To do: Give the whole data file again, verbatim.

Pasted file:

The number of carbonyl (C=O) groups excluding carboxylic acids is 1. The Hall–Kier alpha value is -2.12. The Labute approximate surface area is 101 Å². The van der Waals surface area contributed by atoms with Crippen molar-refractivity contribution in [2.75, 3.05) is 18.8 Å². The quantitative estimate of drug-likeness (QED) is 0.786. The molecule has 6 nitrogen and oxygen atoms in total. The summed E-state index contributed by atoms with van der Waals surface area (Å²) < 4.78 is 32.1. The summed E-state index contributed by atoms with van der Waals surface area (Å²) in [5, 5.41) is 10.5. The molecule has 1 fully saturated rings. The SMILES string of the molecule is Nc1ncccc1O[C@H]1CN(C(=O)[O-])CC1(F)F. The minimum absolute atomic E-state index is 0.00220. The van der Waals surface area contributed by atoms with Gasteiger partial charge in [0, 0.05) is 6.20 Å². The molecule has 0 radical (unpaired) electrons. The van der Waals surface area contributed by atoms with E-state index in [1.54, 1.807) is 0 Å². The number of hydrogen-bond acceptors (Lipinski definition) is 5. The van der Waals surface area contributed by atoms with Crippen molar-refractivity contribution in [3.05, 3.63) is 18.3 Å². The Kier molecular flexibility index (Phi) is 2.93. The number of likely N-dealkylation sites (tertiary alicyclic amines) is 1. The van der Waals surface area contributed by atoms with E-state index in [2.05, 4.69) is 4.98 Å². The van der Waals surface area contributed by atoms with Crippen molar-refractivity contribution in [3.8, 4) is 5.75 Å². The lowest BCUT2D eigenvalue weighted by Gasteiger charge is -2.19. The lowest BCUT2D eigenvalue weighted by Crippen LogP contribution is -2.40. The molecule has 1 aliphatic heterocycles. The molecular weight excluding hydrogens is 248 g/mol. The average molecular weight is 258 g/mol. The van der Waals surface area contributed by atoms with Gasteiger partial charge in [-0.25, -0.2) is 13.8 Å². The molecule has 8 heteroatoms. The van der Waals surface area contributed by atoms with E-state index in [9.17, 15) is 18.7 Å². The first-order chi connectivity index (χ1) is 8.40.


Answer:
The number of carbonyl (C=O) groups excluding carboxylic acids is 1. The Hall–Kier alpha value is -2.12. The Labute approximate surface area is 101 Å². The van der Waals surface area contributed by atoms with Crippen molar-refractivity contribution in [2.75, 3.05) is 18.8 Å². The quantitative estimate of drug-likeness (QED) is 0.786. The molecule has 6 nitrogen and oxygen atoms in total. The summed E-state index contributed by atoms with van der Waals surface area (Å²) < 4.78 is 32.1. The summed E-state index contributed by atoms with van der Waals surface area (Å²) in [5, 5.41) is 10.5. The molecule has 1 fully saturated rings. The SMILES string of the molecule is Nc1ncccc1O[C@H]1CN(C(=O)[O-])CC1(F)F. The minimum absolute atomic E-state index is 0.00220. The van der Waals surface area contributed by atoms with Gasteiger partial charge in [0, 0.05) is 6.20 Å². The molecule has 0 radical (unpaired) electrons. The van der Waals surface area contributed by atoms with E-state index in [1.54, 1.807) is 0 Å². The number of hydrogen-bond acceptors (Lipinski definition) is 5. The van der Waals surface area contributed by atoms with Crippen molar-refractivity contribution in [3.05, 3.63) is 18.3 Å². The Kier molecular flexibility index (Phi) is 2.93. The number of likely N-dealkylation sites (tertiary alicyclic amines) is 1. The van der Waals surface area contributed by atoms with E-state index in [2.05, 4.69) is 4.98 Å². The van der Waals surface area contributed by atoms with Crippen molar-refractivity contribution in [3.8, 4) is 5.75 Å². The lowest BCUT2D eigenvalue weighted by Gasteiger charge is -2.19. The lowest BCUT2D eigenvalue weighted by Crippen LogP contribution is -2.40. The molecule has 1 aliphatic heterocycles. The molecular weight excluding hydrogens is 248 g/mol. The average molecular weight is 258 g/mol. The van der Waals surface area contributed by atoms with Gasteiger partial charge in [-0.25, -0.2) is 13.8 Å². The molecule has 8 heteroatoms. The van der Waals surface area contributed by atoms with E-state index in [9.17, 15) is 18.7 Å². The first-order chi connectivity index (χ1) is 8.40.